City Council to Get Initial Plan on Local Sex Offender Law
Mayor Bettencourt will be sending an initial form of the local law he is proposing to place restrictions on sex offenders to the City Council on Tuesday.
Mayor Ted Bettencourt says he will be bringing a preliminary form of a new ordinance to the City Council Tuesday night to put some restrictions on where the most serious of sex offenders can live and go in Peabody.
Last month we reported that the city would be exploring such an ordinance after it came to Bettencourt's attention that there are currently no restrictions in place within the city.
Peabody is not alone in that regard, however; most cities and towns in Massachusetts and across the country do not have local laws prohibiting the activities of convicted Level 3 sex offenders.
There are only about 20 communities in the Bay State that have enacted "sex offender-free zones" or "child safety zones." Massachusetts has not joined about two dozen states that have adopted statewide laws since 1996, thereby leaving that work to local officials.
Placing restrictions on the activities of convicted offenders are typically dealt with in court by a judge.
There are currently 12 registered Level 3 offenders in Peabody, according to the Massachusetts Sex Offender Registry Board.
Bettencourt says his proposed ordinance still needs some tweaks and so a final draft won't be sent to the council until in reconvenes in August. He hopes to have a local law in place shortly thereafter.
He said the city will look to both restrict where Level 3 sex offenders can live in Peabody and also their proximity to certain public or recreational facilities where children congregate, such as schools or parks.
He said his greatest concern is simply to protect the city's children.
He said the city's legal team and Police Chief Robert Champagne, who helped draft the proposal, reviewed what other communities have done but still ended with a plan specific to Peabody.
The proposed language is also being reviewed by the Essex District Attorney Jonathan Blodgett's office, but Bettencourt said, he has not received an opinion from the DA's office on the merits of the law.
Level 2 and Level 3 offenders are only required to register with the police and those individuals' names, addresses and pictures are then made available to the public. Any restrictive conditions placed upon them are imposed under terms of probation or by the parole board.
Champagne, in a previous interview, commended Bettencourt for being proactive on the issue and said he brought some creative ideas to the table.
He said the local law needs to strike a balance between promoting public safety while not infringing on the rights of offenders who have served their time. He said he would ideally prefer to have an overreaching state law instead.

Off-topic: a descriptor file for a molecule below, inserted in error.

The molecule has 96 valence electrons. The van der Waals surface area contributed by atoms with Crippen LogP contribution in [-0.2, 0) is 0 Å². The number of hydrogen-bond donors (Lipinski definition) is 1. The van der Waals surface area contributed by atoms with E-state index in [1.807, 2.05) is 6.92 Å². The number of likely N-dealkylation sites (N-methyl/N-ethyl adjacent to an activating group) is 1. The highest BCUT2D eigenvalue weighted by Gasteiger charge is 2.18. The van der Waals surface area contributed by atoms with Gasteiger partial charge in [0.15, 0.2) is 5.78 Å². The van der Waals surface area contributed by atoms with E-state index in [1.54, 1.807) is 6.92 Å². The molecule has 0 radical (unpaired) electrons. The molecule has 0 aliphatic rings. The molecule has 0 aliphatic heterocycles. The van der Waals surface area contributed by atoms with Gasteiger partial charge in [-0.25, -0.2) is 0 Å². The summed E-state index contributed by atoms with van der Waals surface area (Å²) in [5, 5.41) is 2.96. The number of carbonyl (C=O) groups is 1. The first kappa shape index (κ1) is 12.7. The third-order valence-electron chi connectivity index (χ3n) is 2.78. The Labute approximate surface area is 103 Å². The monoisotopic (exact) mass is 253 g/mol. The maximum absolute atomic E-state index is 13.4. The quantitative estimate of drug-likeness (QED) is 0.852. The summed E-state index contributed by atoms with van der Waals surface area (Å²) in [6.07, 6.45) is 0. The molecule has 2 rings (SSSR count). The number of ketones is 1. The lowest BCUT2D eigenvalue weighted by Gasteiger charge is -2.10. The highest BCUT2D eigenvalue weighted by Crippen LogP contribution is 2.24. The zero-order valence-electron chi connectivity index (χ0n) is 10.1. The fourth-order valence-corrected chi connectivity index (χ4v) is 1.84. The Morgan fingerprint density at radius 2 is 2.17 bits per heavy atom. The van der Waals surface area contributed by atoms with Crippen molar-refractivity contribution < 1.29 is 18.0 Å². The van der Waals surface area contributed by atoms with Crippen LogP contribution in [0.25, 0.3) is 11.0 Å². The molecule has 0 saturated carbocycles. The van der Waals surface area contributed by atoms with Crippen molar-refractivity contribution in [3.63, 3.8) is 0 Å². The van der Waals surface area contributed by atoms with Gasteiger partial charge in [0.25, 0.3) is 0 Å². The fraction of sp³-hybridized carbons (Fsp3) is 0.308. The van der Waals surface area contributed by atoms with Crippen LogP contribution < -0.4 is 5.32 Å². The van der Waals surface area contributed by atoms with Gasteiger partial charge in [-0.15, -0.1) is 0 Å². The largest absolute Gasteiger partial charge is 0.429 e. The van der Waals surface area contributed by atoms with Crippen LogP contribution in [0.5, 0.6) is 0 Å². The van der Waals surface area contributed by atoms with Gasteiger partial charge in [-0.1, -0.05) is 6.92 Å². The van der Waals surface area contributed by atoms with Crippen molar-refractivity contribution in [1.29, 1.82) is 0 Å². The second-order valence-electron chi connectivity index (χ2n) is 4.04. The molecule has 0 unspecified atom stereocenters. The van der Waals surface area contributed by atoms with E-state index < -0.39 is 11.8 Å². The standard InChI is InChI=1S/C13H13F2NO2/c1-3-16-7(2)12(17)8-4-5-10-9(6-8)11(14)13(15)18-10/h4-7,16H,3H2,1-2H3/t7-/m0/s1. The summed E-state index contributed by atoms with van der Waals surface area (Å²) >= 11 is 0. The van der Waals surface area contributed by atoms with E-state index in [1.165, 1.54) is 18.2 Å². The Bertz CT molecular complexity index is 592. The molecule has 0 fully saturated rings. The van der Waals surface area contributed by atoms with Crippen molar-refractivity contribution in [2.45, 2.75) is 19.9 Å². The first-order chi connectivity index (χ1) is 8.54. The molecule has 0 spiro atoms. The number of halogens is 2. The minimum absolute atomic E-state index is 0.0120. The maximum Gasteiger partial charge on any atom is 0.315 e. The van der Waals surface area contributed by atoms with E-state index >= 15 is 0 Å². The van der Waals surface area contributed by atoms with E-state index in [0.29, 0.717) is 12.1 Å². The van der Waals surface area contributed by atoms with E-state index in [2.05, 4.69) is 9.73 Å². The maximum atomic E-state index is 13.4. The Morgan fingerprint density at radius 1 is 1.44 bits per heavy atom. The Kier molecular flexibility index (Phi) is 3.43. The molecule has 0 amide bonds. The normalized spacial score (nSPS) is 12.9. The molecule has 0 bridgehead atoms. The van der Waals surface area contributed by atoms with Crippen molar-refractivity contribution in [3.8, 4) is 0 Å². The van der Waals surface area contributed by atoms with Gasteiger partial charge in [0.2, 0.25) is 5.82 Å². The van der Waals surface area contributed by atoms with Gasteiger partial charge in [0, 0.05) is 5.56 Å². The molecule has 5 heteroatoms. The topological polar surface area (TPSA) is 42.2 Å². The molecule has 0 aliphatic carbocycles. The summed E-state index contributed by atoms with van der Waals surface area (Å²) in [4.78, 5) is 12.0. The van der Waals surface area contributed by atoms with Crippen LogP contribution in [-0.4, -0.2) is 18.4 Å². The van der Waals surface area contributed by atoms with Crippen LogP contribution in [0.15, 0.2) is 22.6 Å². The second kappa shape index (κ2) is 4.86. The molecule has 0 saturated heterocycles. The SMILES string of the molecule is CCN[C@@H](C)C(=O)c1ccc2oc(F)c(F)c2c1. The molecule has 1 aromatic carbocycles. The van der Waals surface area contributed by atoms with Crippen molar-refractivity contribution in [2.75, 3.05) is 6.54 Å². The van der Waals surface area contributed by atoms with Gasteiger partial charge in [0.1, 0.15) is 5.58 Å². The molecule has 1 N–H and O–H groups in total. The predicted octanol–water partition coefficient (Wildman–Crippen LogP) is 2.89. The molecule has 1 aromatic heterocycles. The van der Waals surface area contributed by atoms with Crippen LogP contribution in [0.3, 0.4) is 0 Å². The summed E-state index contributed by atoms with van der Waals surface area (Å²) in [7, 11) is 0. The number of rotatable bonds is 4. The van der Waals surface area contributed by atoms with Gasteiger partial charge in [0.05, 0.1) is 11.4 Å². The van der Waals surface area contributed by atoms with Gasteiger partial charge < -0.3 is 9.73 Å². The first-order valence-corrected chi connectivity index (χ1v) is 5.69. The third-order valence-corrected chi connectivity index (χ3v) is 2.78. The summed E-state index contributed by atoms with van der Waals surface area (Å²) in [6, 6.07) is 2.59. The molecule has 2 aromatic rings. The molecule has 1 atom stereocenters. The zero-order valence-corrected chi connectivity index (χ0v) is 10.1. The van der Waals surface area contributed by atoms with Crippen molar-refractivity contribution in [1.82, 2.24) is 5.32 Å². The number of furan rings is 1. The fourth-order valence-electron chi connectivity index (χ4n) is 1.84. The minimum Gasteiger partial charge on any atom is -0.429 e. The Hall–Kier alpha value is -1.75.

Champagne noted that sex offender registration laws are still regularly undergoing legislative revisions -- the names and addresses of the most serious offenders was not made available to the public until 1996 -- and that judges these days consequently are very sensitive to the aforementioned balance when it comes to sentencing.
"Judges are very cognizant of putting restrictions on them…but when someone’s a free man, they get to roam the streets as you and I,” Champagne said.
Bettencourt does anticipate any local law will be challenged by the American Civil Liberties Union. The Massachusetts chapter has appealed in many instances thus far on constitutional grounds, arguing the local laws infringe on individual rights.
"I certainly understand those arguments," Bettencourt said. "But my greater concern is with the health and safety of children."
Champagne, who pointed to the challenge to Lynn's recent local law, said an argument has always been, "Is the punishment ever over? At some point they can't find a place to live, to work...and end up becoming a ward of the state."
In Lynn's case, the argument is that "exclusion zones" cover most of the geographic area of the city and nearly all its available housing.
That being said, and given the circumstances, Champagne thinks a local ordinance can help.
"I anticipate the ACLU will be closely watching it and once the council adopts [the ordinance], there will be some legal challenge," Bettencourt said.
That's not discouraging him, however, from pursuing the issue.
Bettencourt said the new law, again, is being crafted with the best interests of Peabody's residents in mind.
"If they [the ACLU] challenge it, they challenge it," he said.
No further details have been made public yet on the city's plan.
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